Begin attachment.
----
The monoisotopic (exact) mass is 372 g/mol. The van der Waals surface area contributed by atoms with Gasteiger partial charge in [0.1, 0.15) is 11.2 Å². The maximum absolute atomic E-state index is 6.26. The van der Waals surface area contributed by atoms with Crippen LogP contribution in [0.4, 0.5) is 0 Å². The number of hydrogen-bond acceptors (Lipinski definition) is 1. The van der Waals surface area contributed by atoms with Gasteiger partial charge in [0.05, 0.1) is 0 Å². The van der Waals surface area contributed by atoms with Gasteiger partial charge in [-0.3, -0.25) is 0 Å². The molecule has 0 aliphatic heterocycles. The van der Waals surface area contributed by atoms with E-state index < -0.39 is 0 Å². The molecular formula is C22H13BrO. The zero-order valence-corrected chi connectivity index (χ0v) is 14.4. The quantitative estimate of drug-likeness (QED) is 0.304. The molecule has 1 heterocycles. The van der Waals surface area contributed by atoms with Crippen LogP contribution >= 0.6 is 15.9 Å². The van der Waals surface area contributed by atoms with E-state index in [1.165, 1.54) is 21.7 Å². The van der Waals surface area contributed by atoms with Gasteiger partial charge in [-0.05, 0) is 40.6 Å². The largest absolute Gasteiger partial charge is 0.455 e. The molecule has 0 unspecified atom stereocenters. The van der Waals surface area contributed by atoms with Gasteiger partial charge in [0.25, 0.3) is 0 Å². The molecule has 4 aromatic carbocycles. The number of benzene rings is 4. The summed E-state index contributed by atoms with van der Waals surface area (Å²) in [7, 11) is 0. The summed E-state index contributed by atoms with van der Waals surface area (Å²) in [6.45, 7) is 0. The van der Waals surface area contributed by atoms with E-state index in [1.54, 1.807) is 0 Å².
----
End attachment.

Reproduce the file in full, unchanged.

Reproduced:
The monoisotopic (exact) mass is 372 g/mol. The van der Waals surface area contributed by atoms with Gasteiger partial charge in [0.1, 0.15) is 11.2 Å². The maximum absolute atomic E-state index is 6.26. The van der Waals surface area contributed by atoms with Crippen LogP contribution in [0.4, 0.5) is 0 Å². The number of hydrogen-bond acceptors (Lipinski definition) is 1. The van der Waals surface area contributed by atoms with Gasteiger partial charge in [0.05, 0.1) is 0 Å². The van der Waals surface area contributed by atoms with Gasteiger partial charge in [-0.3, -0.25) is 0 Å². The molecule has 0 aliphatic heterocycles. The van der Waals surface area contributed by atoms with E-state index < -0.39 is 0 Å². The molecular formula is C22H13BrO. The zero-order valence-corrected chi connectivity index (χ0v) is 14.4. The quantitative estimate of drug-likeness (QED) is 0.304. The molecule has 1 heterocycles. The van der Waals surface area contributed by atoms with Crippen LogP contribution >= 0.6 is 15.9 Å². The van der Waals surface area contributed by atoms with E-state index in [1.165, 1.54) is 21.7 Å². The van der Waals surface area contributed by atoms with Gasteiger partial charge in [-0.05, 0) is 40.6 Å². The largest absolute Gasteiger partial charge is 0.455 e. The molecule has 0 unspecified atom stereocenters. The van der Waals surface area contributed by atoms with Gasteiger partial charge in [0.25, 0.3) is 0 Å². The molecule has 4 aromatic carbocycles. The number of benzene rings is 4. The summed E-state index contributed by atoms with van der Waals surface area (Å²) in [7, 11) is 0. The summed E-state index contributed by atoms with van der Waals surface area (Å²) in [6.45, 7) is 0. The van der Waals surface area contributed by atoms with E-state index in [1.54, 1.807) is 0 Å².